Judging by the back and forth between the Jets’ brass and Ryan Fitzpatrick’s camp, it appears both sides are dug in rather deep, and if that holds true until the start of next month’s training camp, it’ll mean Jets fans will have to accept riding the Geno Coaster.
Geno Smith, the much-maligned quarterback since he was selected in the second round of the 2013 draft, could realistically be Gang Green’s No. 1 guy to start the season. And for Jetsfans who think there’s a slight chance that Smith could be usurped by either second-year pro Bryce Petty or rookie Christian Hackenberg, they haven’t been paying attention to reports coming out of organized team activities (OTAs).
Hackenberg, the strong-armed neophyte from Penn State, has expectantly looked like a typical rookie. His passes are fluttering – particularly the intermediate routes — his footwork is robotic, and he tends to rely on arm strength, which leads to sailed passes.
Bowles has admitted that his rookie “looks sloppy” at times, but reasoned that with the amount the defensive coaches have thrown at him at OTAs, it’s understandable.
“There’s going to be a growth period,” assured Bowles, adding that he fully expects Hackenberg to feel “more comfortable in training camp.”
Petty, who’s primarily worked with the second unit, hasn’t acquitted himself much better – despite having an extra year of experience than Hackenberg.
Sure, it’s still early in the process, but it just goes to show how little the Jets have in the quarterbacking department, sans Fitzpatrick.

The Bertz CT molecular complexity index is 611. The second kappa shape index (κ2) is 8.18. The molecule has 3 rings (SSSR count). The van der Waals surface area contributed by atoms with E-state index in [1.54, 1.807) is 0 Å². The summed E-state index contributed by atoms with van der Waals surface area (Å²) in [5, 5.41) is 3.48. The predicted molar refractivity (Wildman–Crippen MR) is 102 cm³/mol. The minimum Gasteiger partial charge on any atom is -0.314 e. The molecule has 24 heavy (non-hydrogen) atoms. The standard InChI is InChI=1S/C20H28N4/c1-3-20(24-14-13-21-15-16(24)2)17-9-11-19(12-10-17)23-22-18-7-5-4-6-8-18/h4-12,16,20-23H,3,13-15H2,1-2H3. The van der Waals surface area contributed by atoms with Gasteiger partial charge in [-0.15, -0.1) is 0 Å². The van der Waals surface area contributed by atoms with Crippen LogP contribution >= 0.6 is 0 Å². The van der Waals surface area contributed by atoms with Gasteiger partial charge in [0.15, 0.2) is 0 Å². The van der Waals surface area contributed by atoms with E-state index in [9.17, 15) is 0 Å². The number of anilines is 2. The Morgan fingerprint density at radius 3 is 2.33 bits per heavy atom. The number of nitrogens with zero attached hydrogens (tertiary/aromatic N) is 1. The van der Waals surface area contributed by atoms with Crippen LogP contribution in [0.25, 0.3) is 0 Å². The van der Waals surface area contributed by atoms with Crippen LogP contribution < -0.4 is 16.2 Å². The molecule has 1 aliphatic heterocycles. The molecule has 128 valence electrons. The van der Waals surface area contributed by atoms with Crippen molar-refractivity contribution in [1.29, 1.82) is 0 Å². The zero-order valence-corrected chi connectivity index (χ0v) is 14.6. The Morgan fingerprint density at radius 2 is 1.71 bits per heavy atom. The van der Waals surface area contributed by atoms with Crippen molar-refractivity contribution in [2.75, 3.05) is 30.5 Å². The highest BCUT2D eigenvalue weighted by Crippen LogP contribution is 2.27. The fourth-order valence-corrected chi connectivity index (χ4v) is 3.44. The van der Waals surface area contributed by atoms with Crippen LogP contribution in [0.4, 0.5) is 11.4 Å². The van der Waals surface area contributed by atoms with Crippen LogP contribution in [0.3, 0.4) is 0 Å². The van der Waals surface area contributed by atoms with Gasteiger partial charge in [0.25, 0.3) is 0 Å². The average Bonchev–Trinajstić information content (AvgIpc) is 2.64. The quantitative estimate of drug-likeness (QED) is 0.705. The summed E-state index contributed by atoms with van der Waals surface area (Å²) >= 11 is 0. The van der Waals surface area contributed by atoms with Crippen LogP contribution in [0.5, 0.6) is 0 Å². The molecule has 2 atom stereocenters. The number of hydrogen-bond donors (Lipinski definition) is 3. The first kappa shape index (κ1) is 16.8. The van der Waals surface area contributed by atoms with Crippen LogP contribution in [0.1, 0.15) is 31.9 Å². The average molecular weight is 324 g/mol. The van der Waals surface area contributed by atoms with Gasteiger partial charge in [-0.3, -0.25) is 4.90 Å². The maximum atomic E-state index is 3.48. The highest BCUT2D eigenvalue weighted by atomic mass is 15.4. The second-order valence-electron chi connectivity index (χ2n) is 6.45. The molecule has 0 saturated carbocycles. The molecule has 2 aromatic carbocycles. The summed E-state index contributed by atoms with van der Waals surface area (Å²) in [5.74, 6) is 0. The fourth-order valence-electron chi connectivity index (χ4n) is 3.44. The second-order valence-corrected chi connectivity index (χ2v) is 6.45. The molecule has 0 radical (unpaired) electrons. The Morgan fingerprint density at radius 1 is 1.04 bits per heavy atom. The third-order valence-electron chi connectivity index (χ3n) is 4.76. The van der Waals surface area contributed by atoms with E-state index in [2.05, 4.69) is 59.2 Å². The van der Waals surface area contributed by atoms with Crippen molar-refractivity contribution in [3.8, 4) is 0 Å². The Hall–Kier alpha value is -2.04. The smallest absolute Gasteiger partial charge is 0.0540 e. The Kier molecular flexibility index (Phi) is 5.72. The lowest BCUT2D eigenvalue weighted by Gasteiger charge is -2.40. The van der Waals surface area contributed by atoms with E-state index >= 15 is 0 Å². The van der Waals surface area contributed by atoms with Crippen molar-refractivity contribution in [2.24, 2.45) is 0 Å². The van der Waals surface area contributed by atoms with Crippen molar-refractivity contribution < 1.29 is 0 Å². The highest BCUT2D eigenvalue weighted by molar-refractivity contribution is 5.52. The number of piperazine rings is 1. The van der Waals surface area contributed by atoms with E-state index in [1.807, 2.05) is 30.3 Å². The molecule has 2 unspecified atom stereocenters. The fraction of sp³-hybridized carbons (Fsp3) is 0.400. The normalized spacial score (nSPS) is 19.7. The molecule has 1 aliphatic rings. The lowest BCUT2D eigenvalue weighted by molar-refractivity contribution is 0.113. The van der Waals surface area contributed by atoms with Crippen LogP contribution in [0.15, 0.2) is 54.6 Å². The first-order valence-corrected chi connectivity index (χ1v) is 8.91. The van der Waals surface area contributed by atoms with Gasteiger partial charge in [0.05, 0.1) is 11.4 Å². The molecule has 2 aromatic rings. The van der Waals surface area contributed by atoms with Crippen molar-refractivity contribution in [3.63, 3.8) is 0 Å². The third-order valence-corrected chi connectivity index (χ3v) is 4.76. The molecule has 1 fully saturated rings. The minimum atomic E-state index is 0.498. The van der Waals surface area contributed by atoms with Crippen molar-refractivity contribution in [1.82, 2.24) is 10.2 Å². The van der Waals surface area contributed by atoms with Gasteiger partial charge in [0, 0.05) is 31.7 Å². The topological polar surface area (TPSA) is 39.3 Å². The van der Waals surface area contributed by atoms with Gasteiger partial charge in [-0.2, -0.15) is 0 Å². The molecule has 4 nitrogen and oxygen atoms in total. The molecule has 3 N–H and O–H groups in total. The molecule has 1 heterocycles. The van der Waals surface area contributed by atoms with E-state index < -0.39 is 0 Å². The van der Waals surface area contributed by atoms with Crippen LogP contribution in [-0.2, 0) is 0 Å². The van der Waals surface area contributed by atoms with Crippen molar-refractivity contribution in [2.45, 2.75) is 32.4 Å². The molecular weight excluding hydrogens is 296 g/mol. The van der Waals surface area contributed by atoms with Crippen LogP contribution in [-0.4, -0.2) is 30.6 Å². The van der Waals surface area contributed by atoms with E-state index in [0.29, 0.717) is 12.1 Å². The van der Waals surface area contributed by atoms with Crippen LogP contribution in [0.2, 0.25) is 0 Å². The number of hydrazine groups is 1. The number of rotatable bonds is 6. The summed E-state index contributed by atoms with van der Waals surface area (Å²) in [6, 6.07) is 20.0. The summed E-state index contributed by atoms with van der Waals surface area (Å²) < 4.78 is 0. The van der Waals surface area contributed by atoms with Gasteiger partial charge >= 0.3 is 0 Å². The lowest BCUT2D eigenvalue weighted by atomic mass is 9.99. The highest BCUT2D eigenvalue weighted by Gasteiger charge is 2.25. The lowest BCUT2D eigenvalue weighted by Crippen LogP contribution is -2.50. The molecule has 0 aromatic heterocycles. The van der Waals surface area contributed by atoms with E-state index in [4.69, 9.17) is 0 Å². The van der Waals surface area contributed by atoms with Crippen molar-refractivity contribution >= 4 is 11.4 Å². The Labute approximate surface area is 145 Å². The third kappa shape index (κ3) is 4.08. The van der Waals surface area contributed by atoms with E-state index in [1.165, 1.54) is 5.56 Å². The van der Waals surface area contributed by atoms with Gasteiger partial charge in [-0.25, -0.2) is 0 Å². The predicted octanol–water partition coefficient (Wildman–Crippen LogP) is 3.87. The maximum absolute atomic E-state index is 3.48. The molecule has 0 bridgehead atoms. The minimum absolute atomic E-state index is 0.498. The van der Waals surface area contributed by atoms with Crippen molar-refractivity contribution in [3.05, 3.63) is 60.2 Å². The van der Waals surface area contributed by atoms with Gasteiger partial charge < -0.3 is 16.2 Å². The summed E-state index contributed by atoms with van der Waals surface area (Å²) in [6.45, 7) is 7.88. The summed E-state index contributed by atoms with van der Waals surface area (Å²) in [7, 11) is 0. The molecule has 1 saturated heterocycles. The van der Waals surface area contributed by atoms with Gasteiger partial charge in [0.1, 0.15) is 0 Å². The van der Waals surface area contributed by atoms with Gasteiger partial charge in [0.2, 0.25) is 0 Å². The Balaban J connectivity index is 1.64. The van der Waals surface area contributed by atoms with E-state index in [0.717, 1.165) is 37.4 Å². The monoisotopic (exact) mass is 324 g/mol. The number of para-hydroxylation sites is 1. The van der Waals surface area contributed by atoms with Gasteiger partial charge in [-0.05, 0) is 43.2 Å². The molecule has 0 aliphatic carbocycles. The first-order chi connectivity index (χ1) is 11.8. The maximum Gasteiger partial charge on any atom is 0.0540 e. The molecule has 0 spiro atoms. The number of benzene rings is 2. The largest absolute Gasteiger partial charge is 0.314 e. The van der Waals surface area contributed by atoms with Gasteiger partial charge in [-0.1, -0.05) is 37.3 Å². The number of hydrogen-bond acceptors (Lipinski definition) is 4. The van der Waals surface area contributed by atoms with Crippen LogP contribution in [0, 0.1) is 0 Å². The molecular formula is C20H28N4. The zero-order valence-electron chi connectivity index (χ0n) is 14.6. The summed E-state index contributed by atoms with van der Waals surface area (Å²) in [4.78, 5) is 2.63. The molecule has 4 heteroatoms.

Smith, however, could make a compelling argument that the Jets don’t need to overpay for the bearded one. Judging by his career numbers when he has actual talent to throw to, he’s looked more than serviceable.
If the same supporting cast surrounds Smith, as it did Fitzpatrick during his career year, last season, it’s plausible that the former West Virginia star could regain his mojo. And considering that Smith was designated as the starter before the IK Enemkpali mess, Smith could gain a stranglehold on the gig and never relinquish it.
Brandon Marshall and Eric Decker are a decided upgrade over what Smith was throwing to during a rookie campaign when he tossed 21 interceptions. His receiving corps consisted of guys like Jeremy Kerley, David Nelson, and Kellen Winslow Jr., so it’s obvious to see why Smith was a below-average quarterback with that stable.
Decker, who was brought in to be the Jets’ primary target at the start of the 2014 season, has shown he’s obviously not really a No. 1 option. But paired with Marshall, second-year speedster Devin Smith, young tight end Jace Amaro, and one of the game’s great receiving running backs in Matt Forte, this supporting cast gives any quarterback hope to succeed.
The age-old debate of which position makes which better between the quarterback and receivers is usually up for contest. But when it comes to Smith and his plethora of receiving options, it’s safe to say that the surrounding cast is certainly up to the task of carrying the inconsistent signal caller.
Gang Green notes:
-The numbers suggest that Smith can play above his means when he has at least a serviceable receiving corps. When he has good wideouts, his numbers spike (52.3 QBR and 60.5 completion percentage) compared to the aforementioned struggling group that was led by Kerley (14.8 QBR and a 47.9 rate).
-Judging by the Town Hall event that the team held last Wednesday for 1,000 season ticket holders, the Jets faithful apparently doesn’t have as much faith in Smith as Bowles claims he does. The meet-and-greet included Bowles, general manager Mike Maccagnan, and team owner Woody Johnson. The questions were Fitzpatrick-centric and according to reports, a chorus of boos erupted any time Smith’s name was brought up, and even a “We Want Fitz!” chant made its rounds throughout the night. Good times all around.
-Linebacker Darron Lee is still one of 10 first-round picks who has yet to sign his slotted rookie deal. It appears there’s still some haggling over the amount of guaranteed money being offered.